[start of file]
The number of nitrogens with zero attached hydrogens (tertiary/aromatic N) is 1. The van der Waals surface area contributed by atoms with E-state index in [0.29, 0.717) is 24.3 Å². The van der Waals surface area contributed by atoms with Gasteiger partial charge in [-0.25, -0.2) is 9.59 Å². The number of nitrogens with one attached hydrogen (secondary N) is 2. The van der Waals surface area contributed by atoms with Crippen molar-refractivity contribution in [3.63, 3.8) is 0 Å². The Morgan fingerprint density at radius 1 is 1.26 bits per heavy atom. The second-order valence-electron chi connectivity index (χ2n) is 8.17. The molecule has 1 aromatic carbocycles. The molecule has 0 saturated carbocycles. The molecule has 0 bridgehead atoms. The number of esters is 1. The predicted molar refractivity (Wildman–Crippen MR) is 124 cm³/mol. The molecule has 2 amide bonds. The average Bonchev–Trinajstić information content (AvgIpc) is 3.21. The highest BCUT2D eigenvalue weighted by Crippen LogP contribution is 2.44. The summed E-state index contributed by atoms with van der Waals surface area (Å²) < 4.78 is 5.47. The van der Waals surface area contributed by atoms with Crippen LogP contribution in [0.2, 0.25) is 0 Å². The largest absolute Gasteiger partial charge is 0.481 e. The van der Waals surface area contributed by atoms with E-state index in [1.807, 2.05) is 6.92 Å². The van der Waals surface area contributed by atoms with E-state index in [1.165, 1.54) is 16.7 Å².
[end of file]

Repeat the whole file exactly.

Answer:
The number of nitrogens with zero attached hydrogens (tertiary/aromatic N) is 1. The van der Waals surface area contributed by atoms with E-state index in [0.29, 0.717) is 24.3 Å². The van der Waals surface area contributed by atoms with Gasteiger partial charge in [-0.25, -0.2) is 9.59 Å². The number of nitrogens with one attached hydrogen (secondary N) is 2. The van der Waals surface area contributed by atoms with Crippen molar-refractivity contribution in [3.63, 3.8) is 0 Å². The Morgan fingerprint density at radius 1 is 1.26 bits per heavy atom. The second-order valence-electron chi connectivity index (χ2n) is 8.17. The molecule has 1 aromatic carbocycles. The molecule has 0 saturated carbocycles. The molecule has 0 bridgehead atoms. The number of esters is 1. The predicted molar refractivity (Wildman–Crippen MR) is 124 cm³/mol. The molecule has 2 amide bonds. The average Bonchev–Trinajstić information content (AvgIpc) is 3.21. The highest BCUT2D eigenvalue weighted by Crippen LogP contribution is 2.44. The summed E-state index contributed by atoms with van der Waals surface area (Å²) < 4.78 is 5.47. The van der Waals surface area contributed by atoms with Crippen LogP contribution in [0.2, 0.25) is 0 Å². The largest absolute Gasteiger partial charge is 0.481 e. The van der Waals surface area contributed by atoms with E-state index in [1.807, 2.05) is 6.92 Å². The van der Waals surface area contributed by atoms with E-state index in [1.165, 1.54) is 16.7 Å².